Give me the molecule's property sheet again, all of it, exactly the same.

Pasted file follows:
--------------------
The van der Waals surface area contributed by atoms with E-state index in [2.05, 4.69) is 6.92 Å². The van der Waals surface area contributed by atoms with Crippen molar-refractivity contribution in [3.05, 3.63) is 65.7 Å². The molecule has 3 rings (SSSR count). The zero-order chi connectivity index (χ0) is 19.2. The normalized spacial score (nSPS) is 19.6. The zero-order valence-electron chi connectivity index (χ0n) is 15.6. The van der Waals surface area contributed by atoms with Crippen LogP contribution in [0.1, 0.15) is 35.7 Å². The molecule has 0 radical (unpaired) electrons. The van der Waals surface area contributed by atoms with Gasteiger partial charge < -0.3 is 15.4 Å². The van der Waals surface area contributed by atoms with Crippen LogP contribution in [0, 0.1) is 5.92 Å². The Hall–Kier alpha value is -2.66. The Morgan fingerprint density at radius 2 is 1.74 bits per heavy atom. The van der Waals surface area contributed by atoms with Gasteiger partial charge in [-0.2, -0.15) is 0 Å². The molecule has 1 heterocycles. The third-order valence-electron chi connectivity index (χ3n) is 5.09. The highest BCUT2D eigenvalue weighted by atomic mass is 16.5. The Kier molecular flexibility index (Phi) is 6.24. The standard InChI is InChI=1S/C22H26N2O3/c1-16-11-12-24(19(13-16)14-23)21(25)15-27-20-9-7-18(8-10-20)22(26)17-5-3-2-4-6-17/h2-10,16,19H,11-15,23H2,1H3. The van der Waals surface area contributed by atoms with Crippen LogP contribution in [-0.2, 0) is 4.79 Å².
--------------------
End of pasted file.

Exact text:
The van der Waals surface area contributed by atoms with E-state index in [2.05, 4.69) is 6.92 Å². The van der Waals surface area contributed by atoms with Crippen molar-refractivity contribution in [3.05, 3.63) is 65.7 Å². The molecule has 3 rings (SSSR count). The zero-order chi connectivity index (χ0) is 19.2. The normalized spacial score (nSPS) is 19.6. The zero-order valence-electron chi connectivity index (χ0n) is 15.6. The van der Waals surface area contributed by atoms with Crippen LogP contribution in [0.1, 0.15) is 35.7 Å². The molecule has 0 radical (unpaired) electrons. The van der Waals surface area contributed by atoms with Gasteiger partial charge < -0.3 is 15.4 Å². The van der Waals surface area contributed by atoms with Crippen LogP contribution in [0, 0.1) is 5.92 Å². The Hall–Kier alpha value is -2.66. The Morgan fingerprint density at radius 2 is 1.74 bits per heavy atom. The van der Waals surface area contributed by atoms with Gasteiger partial charge in [-0.2, -0.15) is 0 Å². The molecule has 1 heterocycles. The third-order valence-electron chi connectivity index (χ3n) is 5.09. The highest BCUT2D eigenvalue weighted by atomic mass is 16.5. The Kier molecular flexibility index (Phi) is 6.24. The standard InChI is InChI=1S/C22H26N2O3/c1-16-11-12-24(19(13-16)14-23)21(25)15-27-20-9-7-18(8-10-20)22(26)17-5-3-2-4-6-17/h2-10,16,19H,11-15,23H2,1H3. The van der Waals surface area contributed by atoms with Crippen LogP contribution in [-0.2, 0) is 4.79 Å².